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I am using some randomized algorithms (particle filters) and I would like to know what is the computational complexity of obtaining one random sample of a continuous distribution (for instance from a multivariate Gaussian), in terms of elemental operations... or what computational complexities have conventional algorithms.

Thank you

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    $\begingroup$ It depends on your computational model. Sometimes people just assume you can generate a Gaussian as a unit operation. However, if all you can generate is, say, random bits, and you want an approximate Gaussian, the complexity depends on the approximation you want. $\endgroup$ – Dana Moshkovitz Sep 10 '11 at 11:26
  • $\begingroup$ @DanaMoshkovitz: maybe this could be an answer ? $\endgroup$ – Suresh Venkat Sep 10 '11 at 20:28
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    $\begingroup$ Ok, I posted it as an answer. $\endgroup$ – Dana Moshkovitz Sep 10 '11 at 20:31
  • $\begingroup$ FYI In the case of a finite distribution (not what op asks!), $O(1)$ time is (in theory) possible. See cstheory.stackexchange.com/questions/37648/…. $\endgroup$ – Neal Young Aug 22 '18 at 12:18
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The answer depends on your computational model. Sometimes people just assume you can generate a Gaussian as a unit operation. However, if all you can generate is, say, random bits, and you want an approximate Gaussian, the complexity depends on the approximation you want.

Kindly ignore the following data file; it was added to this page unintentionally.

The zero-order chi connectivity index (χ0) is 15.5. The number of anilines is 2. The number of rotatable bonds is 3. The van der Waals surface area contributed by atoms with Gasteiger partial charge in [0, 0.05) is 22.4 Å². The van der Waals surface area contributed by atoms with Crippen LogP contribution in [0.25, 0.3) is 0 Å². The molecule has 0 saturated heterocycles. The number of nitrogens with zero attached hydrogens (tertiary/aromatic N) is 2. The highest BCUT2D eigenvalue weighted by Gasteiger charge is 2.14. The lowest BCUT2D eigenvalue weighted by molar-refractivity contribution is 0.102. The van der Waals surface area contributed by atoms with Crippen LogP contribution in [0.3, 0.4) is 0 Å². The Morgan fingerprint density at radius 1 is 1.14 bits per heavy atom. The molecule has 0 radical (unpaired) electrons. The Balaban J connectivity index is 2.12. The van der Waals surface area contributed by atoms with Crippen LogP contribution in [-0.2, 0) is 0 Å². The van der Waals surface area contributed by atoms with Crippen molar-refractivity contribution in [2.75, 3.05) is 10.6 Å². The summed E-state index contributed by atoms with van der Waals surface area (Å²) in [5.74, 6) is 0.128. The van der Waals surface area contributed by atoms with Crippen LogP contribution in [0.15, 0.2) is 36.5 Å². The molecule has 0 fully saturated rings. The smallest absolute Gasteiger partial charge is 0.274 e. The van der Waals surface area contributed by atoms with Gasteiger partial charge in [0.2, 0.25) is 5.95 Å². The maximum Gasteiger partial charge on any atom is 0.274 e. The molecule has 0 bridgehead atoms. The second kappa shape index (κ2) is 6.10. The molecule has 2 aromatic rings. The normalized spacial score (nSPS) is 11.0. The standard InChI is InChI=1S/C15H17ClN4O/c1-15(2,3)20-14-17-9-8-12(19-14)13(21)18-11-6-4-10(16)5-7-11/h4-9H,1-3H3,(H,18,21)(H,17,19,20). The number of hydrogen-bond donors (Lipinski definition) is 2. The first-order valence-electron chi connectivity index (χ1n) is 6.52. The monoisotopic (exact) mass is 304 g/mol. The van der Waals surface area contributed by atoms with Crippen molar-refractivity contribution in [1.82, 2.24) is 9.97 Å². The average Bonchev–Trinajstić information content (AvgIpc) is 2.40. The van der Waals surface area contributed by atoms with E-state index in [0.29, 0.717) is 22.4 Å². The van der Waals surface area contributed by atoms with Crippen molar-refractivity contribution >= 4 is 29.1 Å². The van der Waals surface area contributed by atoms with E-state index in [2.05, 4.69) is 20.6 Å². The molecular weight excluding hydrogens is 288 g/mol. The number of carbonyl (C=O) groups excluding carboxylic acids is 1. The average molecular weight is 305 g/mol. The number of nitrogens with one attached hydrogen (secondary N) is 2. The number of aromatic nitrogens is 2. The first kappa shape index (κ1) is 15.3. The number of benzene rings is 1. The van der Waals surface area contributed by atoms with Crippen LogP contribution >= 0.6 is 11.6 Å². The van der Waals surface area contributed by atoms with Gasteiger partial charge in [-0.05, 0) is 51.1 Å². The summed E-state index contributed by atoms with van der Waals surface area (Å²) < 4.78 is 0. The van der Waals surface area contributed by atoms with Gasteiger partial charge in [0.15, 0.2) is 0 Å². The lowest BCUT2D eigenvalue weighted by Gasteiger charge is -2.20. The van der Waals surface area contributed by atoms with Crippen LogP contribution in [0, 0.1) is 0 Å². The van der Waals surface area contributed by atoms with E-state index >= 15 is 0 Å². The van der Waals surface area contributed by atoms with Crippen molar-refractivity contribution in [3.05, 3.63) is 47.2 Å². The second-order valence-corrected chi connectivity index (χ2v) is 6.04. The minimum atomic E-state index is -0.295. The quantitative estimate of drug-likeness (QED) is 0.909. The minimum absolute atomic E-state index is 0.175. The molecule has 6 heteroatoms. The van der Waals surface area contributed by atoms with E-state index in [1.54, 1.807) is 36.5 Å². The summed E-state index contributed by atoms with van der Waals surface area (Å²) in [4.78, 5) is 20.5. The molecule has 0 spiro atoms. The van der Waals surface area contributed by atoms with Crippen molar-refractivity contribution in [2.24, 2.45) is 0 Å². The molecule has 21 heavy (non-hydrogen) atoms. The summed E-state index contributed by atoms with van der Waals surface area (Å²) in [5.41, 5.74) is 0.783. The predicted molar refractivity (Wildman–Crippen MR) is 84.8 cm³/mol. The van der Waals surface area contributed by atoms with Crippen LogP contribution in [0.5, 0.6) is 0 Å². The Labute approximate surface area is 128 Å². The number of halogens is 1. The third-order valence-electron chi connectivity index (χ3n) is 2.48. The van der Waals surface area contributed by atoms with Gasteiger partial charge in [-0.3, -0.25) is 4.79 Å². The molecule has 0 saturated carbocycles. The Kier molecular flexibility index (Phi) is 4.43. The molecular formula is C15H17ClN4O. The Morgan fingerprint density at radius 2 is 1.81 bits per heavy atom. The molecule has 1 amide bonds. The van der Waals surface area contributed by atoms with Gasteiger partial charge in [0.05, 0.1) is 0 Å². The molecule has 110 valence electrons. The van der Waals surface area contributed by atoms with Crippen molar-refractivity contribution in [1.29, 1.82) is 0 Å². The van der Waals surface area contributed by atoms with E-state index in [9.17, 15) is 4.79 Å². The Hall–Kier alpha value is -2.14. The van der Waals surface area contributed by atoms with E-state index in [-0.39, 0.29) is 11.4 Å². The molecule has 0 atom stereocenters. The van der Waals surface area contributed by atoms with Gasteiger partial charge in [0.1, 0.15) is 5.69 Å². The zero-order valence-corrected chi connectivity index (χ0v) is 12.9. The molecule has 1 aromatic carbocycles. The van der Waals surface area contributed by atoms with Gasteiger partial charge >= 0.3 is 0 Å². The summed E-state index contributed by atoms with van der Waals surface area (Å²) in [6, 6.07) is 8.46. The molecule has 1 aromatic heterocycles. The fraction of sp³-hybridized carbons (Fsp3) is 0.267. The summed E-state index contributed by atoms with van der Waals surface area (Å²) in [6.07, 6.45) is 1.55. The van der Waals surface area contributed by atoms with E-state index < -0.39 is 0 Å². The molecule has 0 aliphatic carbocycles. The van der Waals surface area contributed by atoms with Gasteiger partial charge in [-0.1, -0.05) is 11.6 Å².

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    $\begingroup$ A more precise question would be, if you want to sample a distribution from random iid bits that is $\epsilon$-close to a Gaussian in total variational distance, what is the running time dependence of the sampler in $\epsilon$. $\endgroup$ – MCH Sep 11 '11 at 0:28
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A related pointer (though not a complete answer) is the book by Luc Devroye on generating random draws from different kinds of distributions. While the book doesn't have detailed complexity analysis, it outlines a number of very specific algorithms for sampling from different densities, and provides good pointers to do a proper running time analysis.

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Donald Knuth's The Art of Computer Programming has algorithms for generating many common distributions in volume two, chapter three.

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